Atmosphere: Warm and informal.

Price Range: From a fine salad at $4.50 on up to $6.75.

Hours: Every day, 11:30 a.m. to 3 p.m. and 5:30 p.m. to 10 p.m.

Special Facilities: Accessible by wheelchair. There are high chairs and booster seats. Street parking if you cruise.

Reservations: Not necessary.

Credit Cards: American Express, Master Charge.

In unintentionally keeping with the spirit of Begin Sadat and Christmas all rolled into one, we wound up by a cozy fire in the closest thing to a Mid-Eastern manger complete with colored lights and a pine-cone tree the other night.

My wife and I have always enjoyed the Iron Gate Inn, be it in the cool outdoor garden on a summer night or underneath the hay racks by candlelight on in the dead of winter. But we weren't sure how our two children would take to the kifta-kibbeh-and-kabab fare that is the mainstay of this old estate-stable-turned-restaurant. They took well, and partook the same way.

In is said that the famous and popular general of the Spanish and Indian Wars' fame, one Nelson A. Miles, and his renowned prancing bays used to revel on this site at the turn of the century - and since it is said right in the middle of our printed paper placemats, far be it from us to question it at this time.

Besides, after our little walk through the iron gate out front and past the impressive multi-cord collection of firewood stacked along the alley wall, we're now nestled in a nook underneath the stairs, near the warm fire and the tasteful Christmas lights that frame it - and the children are blissfully calm.

Though he never hovers, the waiter is somehow right with us the minute we need him. We order two margaritas (from south of the middle eastern border, of course) and, as the kids are still wondering what drink to order, the waiter tells them he'll "take care of it" for them. That results in two Iron-Gate-version Shirley Temples, which had better favor and less of that icky-sweet taste than other STS we have known.

For starters, two of us considered humos, that fine chick-pea puree that is so wonderfully mop-upable with hunks of hot Syrian bread. But in the absence of any interest whatsover on the part of our young campanions, we ordered neither the small at $1.50 nor the large at $1.95.

Instead, I called some stuffed grape leaves at $2.25, which, despite several mumbled praises from the parents, didn't win over the offspring.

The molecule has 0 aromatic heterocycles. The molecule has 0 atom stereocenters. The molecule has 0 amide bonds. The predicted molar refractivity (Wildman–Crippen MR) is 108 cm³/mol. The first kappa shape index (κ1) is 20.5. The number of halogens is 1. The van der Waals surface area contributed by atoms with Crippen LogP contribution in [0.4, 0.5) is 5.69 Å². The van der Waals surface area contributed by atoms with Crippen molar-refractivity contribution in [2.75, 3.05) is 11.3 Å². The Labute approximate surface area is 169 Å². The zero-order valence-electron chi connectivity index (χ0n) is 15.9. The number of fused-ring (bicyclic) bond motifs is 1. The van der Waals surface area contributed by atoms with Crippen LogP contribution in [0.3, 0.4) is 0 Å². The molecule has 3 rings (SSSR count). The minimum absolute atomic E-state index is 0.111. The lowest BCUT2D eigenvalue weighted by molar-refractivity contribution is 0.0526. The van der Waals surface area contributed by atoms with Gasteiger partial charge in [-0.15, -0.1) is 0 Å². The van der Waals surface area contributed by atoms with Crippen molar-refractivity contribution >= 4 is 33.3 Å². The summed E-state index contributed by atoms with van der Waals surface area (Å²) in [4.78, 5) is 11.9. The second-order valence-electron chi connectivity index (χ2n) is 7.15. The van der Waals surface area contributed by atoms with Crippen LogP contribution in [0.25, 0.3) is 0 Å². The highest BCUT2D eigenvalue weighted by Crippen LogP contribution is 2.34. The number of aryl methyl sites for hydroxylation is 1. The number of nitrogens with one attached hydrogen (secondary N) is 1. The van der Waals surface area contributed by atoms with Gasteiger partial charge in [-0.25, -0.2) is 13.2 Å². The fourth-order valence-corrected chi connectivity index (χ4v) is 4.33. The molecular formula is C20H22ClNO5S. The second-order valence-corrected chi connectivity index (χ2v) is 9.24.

Well now, you may be wondering at this point, just what in the dickens did the children like here, anyway? The answer: Everything else that arrived.

With each entree comes Arabian bread, which, when it disappeared in a flash at out table, was replaced. All main dishes also include a salad, which, though highly seasoned for a young palate, drew compliments.

Our 8-year-old daughter had looked a bit apprehensive when she first read about kifta, at $5.25, but she became an immediate convert once it proved to be nothing more than super-good lamb meatballs cooked in tomato sauce and served with rice.

Based on his previous fine times with two particular menu words and their various spellings around town - sheesh kabab at $6.75, it says here - our 10-year-son wound up raving about his charcoal-broiled lambe with tomatoes and onions, also served with rice.

Actually, we were all on the lamb in a sense, for my wife was enjoying an excellent lamb curry at $5.50, "specially prepared from our own recipes, served with imported mango chutney." And I was pleasantly pacified with kibbeh, at $6.25, which is baked ground lamb with cracked wheat and toasted pine nuts, served with more of those nifty stuffed grape leaves.

For a first-time sampler of this sort of fare, there is a combination platter at $6.95; or if you'd just as soon stick with a full-entree salad for $4.50, there is a mideastern gradenful, with feta cheese, ham, chicken, Greek olives and pickled turnips.

While our children struggle to finish all the rice, we would interject that the Iron Gate really isn't for tray-tappers or toddlers; but for those who are, say, seven years old or more, the Iron Gate is an informal but civilized switch from the fast-food track.

It is dessert-time now, and there is baqlaawa for $1.50 and homemade yogurt for $1.25.

The total bill for our stable diet was $34.56 plus tip, which one could undercut by skipping the appetizer or, in the case of junior appetites, splitting a main dish. In any event, for a gentle introduction to Mideastern specialties in a most friendly setting, a stop-over at the Iron Gate might be just the perfect holiday-season diversion.